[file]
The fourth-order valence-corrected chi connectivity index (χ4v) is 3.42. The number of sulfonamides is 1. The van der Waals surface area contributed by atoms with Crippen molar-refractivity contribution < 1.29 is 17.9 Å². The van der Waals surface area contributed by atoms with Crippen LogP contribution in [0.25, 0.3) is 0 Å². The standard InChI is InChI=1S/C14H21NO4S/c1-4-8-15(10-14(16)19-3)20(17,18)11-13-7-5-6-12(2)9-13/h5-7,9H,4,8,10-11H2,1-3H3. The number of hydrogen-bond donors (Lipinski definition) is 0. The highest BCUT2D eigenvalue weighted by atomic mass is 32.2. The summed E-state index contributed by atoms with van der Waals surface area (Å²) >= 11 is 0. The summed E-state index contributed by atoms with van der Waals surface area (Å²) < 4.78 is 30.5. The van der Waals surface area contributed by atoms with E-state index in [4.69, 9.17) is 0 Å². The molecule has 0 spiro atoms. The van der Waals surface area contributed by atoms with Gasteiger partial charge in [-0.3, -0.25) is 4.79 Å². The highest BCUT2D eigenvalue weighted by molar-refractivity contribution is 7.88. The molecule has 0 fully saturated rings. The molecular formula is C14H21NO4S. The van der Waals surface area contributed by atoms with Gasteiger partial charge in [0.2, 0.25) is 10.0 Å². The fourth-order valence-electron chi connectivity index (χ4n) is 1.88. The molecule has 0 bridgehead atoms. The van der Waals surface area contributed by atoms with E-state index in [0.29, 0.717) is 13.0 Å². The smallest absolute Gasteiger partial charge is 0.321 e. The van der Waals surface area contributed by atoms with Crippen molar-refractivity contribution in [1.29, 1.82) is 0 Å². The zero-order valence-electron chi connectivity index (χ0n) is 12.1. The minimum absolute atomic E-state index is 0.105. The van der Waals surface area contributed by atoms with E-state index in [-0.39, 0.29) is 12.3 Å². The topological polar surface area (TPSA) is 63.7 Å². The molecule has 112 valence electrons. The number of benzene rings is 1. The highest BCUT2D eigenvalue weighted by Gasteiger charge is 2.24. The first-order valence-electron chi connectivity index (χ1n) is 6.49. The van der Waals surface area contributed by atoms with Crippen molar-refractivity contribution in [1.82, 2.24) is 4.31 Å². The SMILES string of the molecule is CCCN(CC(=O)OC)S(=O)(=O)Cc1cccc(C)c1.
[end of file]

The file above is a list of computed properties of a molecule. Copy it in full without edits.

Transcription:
The fourth-order valence-corrected chi connectivity index (χ4v) is 3.42. The number of sulfonamides is 1. The van der Waals surface area contributed by atoms with Crippen molar-refractivity contribution < 1.29 is 17.9 Å². The van der Waals surface area contributed by atoms with Crippen LogP contribution in [0.25, 0.3) is 0 Å². The standard InChI is InChI=1S/C14H21NO4S/c1-4-8-15(10-14(16)19-3)20(17,18)11-13-7-5-6-12(2)9-13/h5-7,9H,4,8,10-11H2,1-3H3. The number of hydrogen-bond donors (Lipinski definition) is 0. The highest BCUT2D eigenvalue weighted by atomic mass is 32.2. The summed E-state index contributed by atoms with van der Waals surface area (Å²) >= 11 is 0. The summed E-state index contributed by atoms with van der Waals surface area (Å²) < 4.78 is 30.5. The van der Waals surface area contributed by atoms with E-state index in [4.69, 9.17) is 0 Å². The molecule has 0 spiro atoms. The van der Waals surface area contributed by atoms with Gasteiger partial charge in [-0.3, -0.25) is 4.79 Å². The highest BCUT2D eigenvalue weighted by molar-refractivity contribution is 7.88. The molecule has 0 fully saturated rings. The molecular formula is C14H21NO4S. The van der Waals surface area contributed by atoms with Gasteiger partial charge in [0.2, 0.25) is 10.0 Å². The fourth-order valence-electron chi connectivity index (χ4n) is 1.88. The molecule has 0 bridgehead atoms. The van der Waals surface area contributed by atoms with E-state index in [0.29, 0.717) is 13.0 Å². The smallest absolute Gasteiger partial charge is 0.321 e. The van der Waals surface area contributed by atoms with Crippen molar-refractivity contribution in [1.29, 1.82) is 0 Å². The zero-order valence-electron chi connectivity index (χ0n) is 12.1. The minimum absolute atomic E-state index is 0.105. The van der Waals surface area contributed by atoms with E-state index in [-0.39, 0.29) is 12.3 Å². The topological polar surface area (TPSA) is 63.7 Å². The molecule has 112 valence electrons. The number of benzene rings is 1. The highest BCUT2D eigenvalue weighted by Gasteiger charge is 2.24. The first-order valence-electron chi connectivity index (χ1n) is 6.49. The van der Waals surface area contributed by atoms with Crippen molar-refractivity contribution in [1.82, 2.24) is 4.31 Å². The SMILES string of the molecule is CCCN(CC(=O)OC)S(=O)(=O)Cc1cccc(C)c1.